Irritable Bowel Syndrome in Cats (IBS)
What is Irritable Bowel Syndrome in Cats?
Irritable bowel syndrome (IBS) in cats is typically an acute (severe and sudden) onset episode of gastrointestinal distress.
Episodes of IBS in cats often occur in response to a stressful event, an intolerance or allergy to some component of the cat’s diet, or a change in the normal function of the colon.
What Is the Difference Between IBS and IBD in Cats?
While IBS in cats is severe and sudden inflammation of the gastrointestinal tract, IBD (inflammatory bowel disease) in cats is a syndrome characterized by chronic (long-term) inflammation of the mucosal lining of the intestinal tract.
IBD is usually the result of an underlying disease process such as a bacterial imbalance, food allergies or intolerances, or other genetic factors.
Definitive diagnosis of IBD requires biopsies of the stomach and intestinal tract via laparotomy (exploratory surgery) or endoscopy (investigation with a long, flexible tube).
Cats with IBD typically have thickened intestinal walls due to the chronic inflammatory response. Cats with IBS typically have normal biopsy results.
Symptoms of IBS in Cats
The most common symptoms of IBS in cats include:
Diarrhea, which might be accompanied by mucus
Dyschezia (painful pooping)
Cats may also experience:
Loss of appetite
Gradual weight loss with persistent stress
The episodes of IBS may be frequent, severe, or poorly managed.
Causes of IBS in Cats
While a definitive cause of IBS in cats is unclear, IBS typically occurs in response to a stressful event, such as:
Alteration of the cat’s daily routine or living environment (new home, new baby, new pet)
IBS can also come from a dietary intolerance or allergy, or a change in the normal function of the bowel.
How Vets Diagnose IBS in Cats
Your vet will do a physical examination, review your cat’s medical history, and ask about any recent potential stressors when diagnosing your cat with IBS.
IBS is often a diagnosis of exclusion, so diagnostic tests, including CBC/blood chemistry, a fecal exam, urinalysis, serologic testing (FeLV/FIV), abdominal X-ray and/or ultrasound, may be ordered to eliminate other conditions.
The veterinarian might also recommend intestinal biopsies to rule out other inflammatory, fungal, or neoplastic (abnormal cell growth) conditions.
Cats with IBS may show increased spasticity (muscle stiffening) of the colon and more mucus inside the colon if a colonoscopy is performed.
However, biopsies of the stomach and intestinal tissues are usually normal in cats with IBS.
Stopping the diarrhea and abdominal pain are key treatment goals for cats with IBS.
To help your cat, your vet may administer:
Intravenous fluids to restore hydration
Stool softener to resolve constipation
Antispasmodics to control colon spasms
In severe cases of IBS, some cats may benefit from a short course of corticosteroids (prednisolone), antibiotics, and pre/probiotics to help relieve their symptoms.
Dietary management, stress management, and medical intervention are important long-term components for your cat’s recovery from IBS.
Feeding Cats With IBS
Cats with IBS should be offered an easy-to-digest, high-fiber, low-fat diet to restore normal gut health and promote the return of normal, healthy stools, such as:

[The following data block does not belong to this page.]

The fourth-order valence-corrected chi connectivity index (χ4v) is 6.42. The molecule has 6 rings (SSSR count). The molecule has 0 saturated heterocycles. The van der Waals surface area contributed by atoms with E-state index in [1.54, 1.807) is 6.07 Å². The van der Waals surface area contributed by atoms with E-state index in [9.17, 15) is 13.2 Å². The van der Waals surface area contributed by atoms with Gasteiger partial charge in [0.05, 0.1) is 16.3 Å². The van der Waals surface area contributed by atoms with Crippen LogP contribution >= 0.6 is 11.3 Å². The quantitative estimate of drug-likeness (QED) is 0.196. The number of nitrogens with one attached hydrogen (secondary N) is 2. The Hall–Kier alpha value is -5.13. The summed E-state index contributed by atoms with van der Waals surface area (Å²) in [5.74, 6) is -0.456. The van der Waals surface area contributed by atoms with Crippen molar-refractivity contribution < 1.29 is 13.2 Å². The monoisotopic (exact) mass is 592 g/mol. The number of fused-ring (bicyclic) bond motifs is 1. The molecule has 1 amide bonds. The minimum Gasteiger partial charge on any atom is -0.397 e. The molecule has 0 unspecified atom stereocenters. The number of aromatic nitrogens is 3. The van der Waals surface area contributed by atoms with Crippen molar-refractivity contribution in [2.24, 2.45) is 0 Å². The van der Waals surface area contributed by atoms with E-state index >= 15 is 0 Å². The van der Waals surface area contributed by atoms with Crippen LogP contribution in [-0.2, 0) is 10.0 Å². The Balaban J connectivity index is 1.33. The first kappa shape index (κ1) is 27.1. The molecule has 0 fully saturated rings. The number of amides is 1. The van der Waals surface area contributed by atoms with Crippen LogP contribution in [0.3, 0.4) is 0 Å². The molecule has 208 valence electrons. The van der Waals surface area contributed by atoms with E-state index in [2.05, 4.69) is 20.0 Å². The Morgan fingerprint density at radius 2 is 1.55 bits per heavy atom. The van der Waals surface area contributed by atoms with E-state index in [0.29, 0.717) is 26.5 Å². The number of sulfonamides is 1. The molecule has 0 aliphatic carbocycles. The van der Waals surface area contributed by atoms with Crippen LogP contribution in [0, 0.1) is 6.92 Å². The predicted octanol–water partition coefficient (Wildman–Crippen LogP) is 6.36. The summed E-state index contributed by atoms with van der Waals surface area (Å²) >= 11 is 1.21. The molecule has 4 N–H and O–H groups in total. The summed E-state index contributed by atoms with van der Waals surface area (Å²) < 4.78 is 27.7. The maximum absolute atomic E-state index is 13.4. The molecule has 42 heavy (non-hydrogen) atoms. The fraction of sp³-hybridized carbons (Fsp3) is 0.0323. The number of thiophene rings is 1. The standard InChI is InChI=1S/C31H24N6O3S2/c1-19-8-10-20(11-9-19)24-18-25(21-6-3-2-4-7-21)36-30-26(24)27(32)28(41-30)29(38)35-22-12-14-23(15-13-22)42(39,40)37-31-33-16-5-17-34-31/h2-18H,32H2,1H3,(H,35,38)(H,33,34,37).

You can supplement your cat’s diet with probiotics to maintain a healthy bacterial flora in the gut.
Diet Elimination Trial
Cats with a suspected dietary intolerance may also benefit from a diet elimination trial, which means placing your cat on a diet of a new protein they have never tried before.
Specific protein intolerances may be identified with an elimination diet, although you will need to monitor your cat for several weeks to see improvement in your cat’s overall physical condition and gastrointestinal health.
Stress management is also critical for your cat to avoid recurrent bouts of IBS.
Medications that help with anxiety, along with calming collars, sprays or diffusers, and probiotic supplements added to the diet before or after the stressful event may lessen the severity and duration of your cat’s stress.
Lifestyle management should focus on eliminating or minimizing stressors in your cat’s daily routine. Support your cat before stressful events, such as travel, boarding, or visits from family and friends, to help minimize your cat’s stress response.
Also make sure that your cat with IBS has a nutritionally appropriate life-stage diet, regular human interaction, and daily exercise. These lifestyle elements are vital to promoting your cat’s mental health and well-being.
Irritable Bowel Syndrome in Cats FAQs
What can I feed a cat with irritable bowel syndrome?
Cats with IBS often respond and improve after transitioning to a hypoallergenic diet with a new protein if a dietary intolerance is suspected.
Easy-to-digest, high-fiber, low-fat diets (Hill’s w/d) have also been shown to improve overall digestive health and alleviate the constipation, excess gas, and diarrhea associated with IBS in cats:
Adding a probiotic supplement to the diet can also promote a return to and maintenance of good gut bacteria.
Craven, M., BVetMed, PhD, DSAM, DECVIM-CA, MRCVS. (n.d.). Irritable Bowel Syndrome - Does It Exist? The World Small Animal Veterinary Association. https://www.vin.com/apputil/content/defaultadv1.aspx?pId=12886&catId=57099&id=7054775
Ettinger, S. J., & Feldman, E. G. (1994). Diseases of the Large Intestine. In Textbook of Veterinary Internal Medicine (pp. 1250–1251). WB Saunders Co.
Sherding, R. G. (1994). Diseases of the Intestines. In Saunders Manual of Small Animal Practice (p. 710). American Animal Hospital Association.
Tiller, Jr, L., & Smith, F. W. K. (1999). Irritable Bowel Syndrome. In Blackwell’s 5 Minute Veterinary Consult – Canine and Feline (pp. 746–747). Lippincott Williams & Wilkins.
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